“Upgrading the energy performance of buildings is one of the fastest and most effective ways to reduce energy costs, cut pollution, and create jobs in the construction and energy sectors.”
– President Obama
Since taking office, President Obama has set aggressive Federal energy and sustainability goals to reduce energy use, pollution, waste, and costs. Despite aging facilities and tight budgets, we have made huge strides meeting and exceeding our goals. Since 2008, the Federal government has reduced greenhouse gas emissions by 17 percent, more than doubled the amount of renewable energy produced on-site, and decreased spending on targeted facilities by $683 million.
A large part of how the Federal government is achieving these goals is through energy performance contracts, which allow the government to partner with the private sector to use long term energy savings to pay for up-front costs, at no net cost to taxpayers.
Recognizing the importance of financing, President Obama issued a challenge to Federal agencies in 2011 to leverage two billion dollars in performance contracts. That goal was doubled in 2014 to $4 billion by the end of December 2016.
Today we are proud to announce that the President’s challenge has been exceeded, with 21 Federal agencies awarding 340 projects with over $4.2 billion in value. Federal agencies relied on the Department of Energy and the Army Corps of Engineers’ contracting and technical expertise to deploy these projects.
The 340 performance contracts awarded will reduce the Federal government’s energy spending by $8 billion over the next 18 years, offsetting the costs of new equipment, maintenance, renewable energy, and other much-needed infrastructure upgrades– from new HVAC systems and LED bulbs to building automation systems and renewable energy installations.
These investments are reducing the Federal government’s carbon footprint by over 1.4 million tons of carbon dioxide per year – which is equal to about half of the entire city of Washington, D.C.’s annual emissions.
Other benefits from the President’s challenge include the creation of more than 30,000 jobs, in American companies large and small. As one example, PG&E estimated that one energy performance contract with the Bureau of Prisons is employing 75 local craftsmen and small businesses.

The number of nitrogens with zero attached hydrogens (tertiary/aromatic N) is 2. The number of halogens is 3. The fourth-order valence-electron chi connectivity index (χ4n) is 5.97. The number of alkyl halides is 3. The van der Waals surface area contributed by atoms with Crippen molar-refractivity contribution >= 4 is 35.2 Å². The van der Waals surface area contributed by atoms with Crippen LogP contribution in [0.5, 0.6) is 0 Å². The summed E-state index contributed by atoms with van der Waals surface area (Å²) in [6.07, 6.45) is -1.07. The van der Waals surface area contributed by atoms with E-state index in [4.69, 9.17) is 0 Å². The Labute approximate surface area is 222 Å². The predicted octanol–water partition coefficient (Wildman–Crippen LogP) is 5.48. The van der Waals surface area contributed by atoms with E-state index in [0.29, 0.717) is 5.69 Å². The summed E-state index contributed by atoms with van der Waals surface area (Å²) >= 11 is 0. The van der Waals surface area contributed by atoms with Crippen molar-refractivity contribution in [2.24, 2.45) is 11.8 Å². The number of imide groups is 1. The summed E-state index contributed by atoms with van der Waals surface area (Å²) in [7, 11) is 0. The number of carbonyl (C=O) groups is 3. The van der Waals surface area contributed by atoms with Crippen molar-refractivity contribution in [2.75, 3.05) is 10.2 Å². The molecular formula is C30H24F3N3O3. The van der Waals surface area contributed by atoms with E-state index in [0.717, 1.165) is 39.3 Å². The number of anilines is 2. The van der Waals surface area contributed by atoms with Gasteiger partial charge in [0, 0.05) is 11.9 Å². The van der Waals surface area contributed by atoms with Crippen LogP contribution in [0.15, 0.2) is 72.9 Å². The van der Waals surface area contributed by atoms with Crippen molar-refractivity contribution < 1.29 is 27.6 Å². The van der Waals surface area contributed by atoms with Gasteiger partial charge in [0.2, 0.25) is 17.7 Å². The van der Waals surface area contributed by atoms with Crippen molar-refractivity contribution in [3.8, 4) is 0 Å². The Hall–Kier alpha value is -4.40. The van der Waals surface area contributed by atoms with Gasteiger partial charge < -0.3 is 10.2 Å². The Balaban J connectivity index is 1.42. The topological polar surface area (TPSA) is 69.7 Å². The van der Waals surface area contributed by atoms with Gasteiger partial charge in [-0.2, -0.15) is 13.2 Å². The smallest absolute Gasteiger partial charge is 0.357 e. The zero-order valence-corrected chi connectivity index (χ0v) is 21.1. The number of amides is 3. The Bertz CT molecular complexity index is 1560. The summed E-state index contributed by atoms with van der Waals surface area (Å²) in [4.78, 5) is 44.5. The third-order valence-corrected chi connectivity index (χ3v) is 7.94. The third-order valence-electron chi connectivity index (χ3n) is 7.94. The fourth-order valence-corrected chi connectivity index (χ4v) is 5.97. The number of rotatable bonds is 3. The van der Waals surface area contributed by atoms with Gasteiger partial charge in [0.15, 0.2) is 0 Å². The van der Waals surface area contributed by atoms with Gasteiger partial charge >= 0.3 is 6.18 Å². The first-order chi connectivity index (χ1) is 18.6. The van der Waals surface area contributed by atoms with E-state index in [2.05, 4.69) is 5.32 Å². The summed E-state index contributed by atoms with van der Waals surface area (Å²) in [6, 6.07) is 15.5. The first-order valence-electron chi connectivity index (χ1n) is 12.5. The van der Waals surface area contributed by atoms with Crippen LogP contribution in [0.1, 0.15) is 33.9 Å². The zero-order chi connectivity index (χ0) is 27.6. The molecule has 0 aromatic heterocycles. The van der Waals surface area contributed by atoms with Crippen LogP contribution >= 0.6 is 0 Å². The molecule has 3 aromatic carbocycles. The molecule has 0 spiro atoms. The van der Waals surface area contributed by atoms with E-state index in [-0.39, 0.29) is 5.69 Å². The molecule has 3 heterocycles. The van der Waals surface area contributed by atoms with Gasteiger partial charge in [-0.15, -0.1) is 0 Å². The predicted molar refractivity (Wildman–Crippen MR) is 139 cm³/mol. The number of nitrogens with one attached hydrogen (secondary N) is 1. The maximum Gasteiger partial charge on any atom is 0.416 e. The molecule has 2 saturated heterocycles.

Companies are deploying technology and infrastructure to modernize the Federal government around the country. A $6.4 million performance contract turned a U.S. General Services Administration (GSA) facility in St. Croix, U.S. Virgin Islands, into a net-zero building that saves $500,000 on energy costs each year.
In Illinois, Argonne National Laboratory runs some of the most advanced equipment in the world 24/7. An electricity grid outage or onsite equipment failure could wreak havoc on sensitive experiments. An energy performance contract provided a 6.3 megawatt combined heat and power plant that modernized critical infrastructure to protect the lab’s work.
Oklahoma is home to the largest performance contract in government history: a $262 million investment at Tinker Air Force Base. Technology and hardware upgrades, such as two new 2,000-ton chillers and new energy management control systems, will modernize 50 buildings, reduce energy consumption by 44 percent, and save the base $3.5 million each year.
The U.S. Department of Defense has long recognized the importance of advanced energy technologies in reducing risks in supply chains and exposure to price volatility. DOD leveraged over $2 billion in performance contracts for this challenge, with Army leading the way.
Over the past eight years, President Obama has kept up the challenge, setting new goals to keep the momentum going. In October 2016, we announced the Next Generation Performance Contracting Challenge, which seeks $2 billion in additional energy performance contracts over the next three years, along with two billion gallons of water savings.
The Federal government will continue to benefit from greater efficiency and energy savings from these projects for years to come.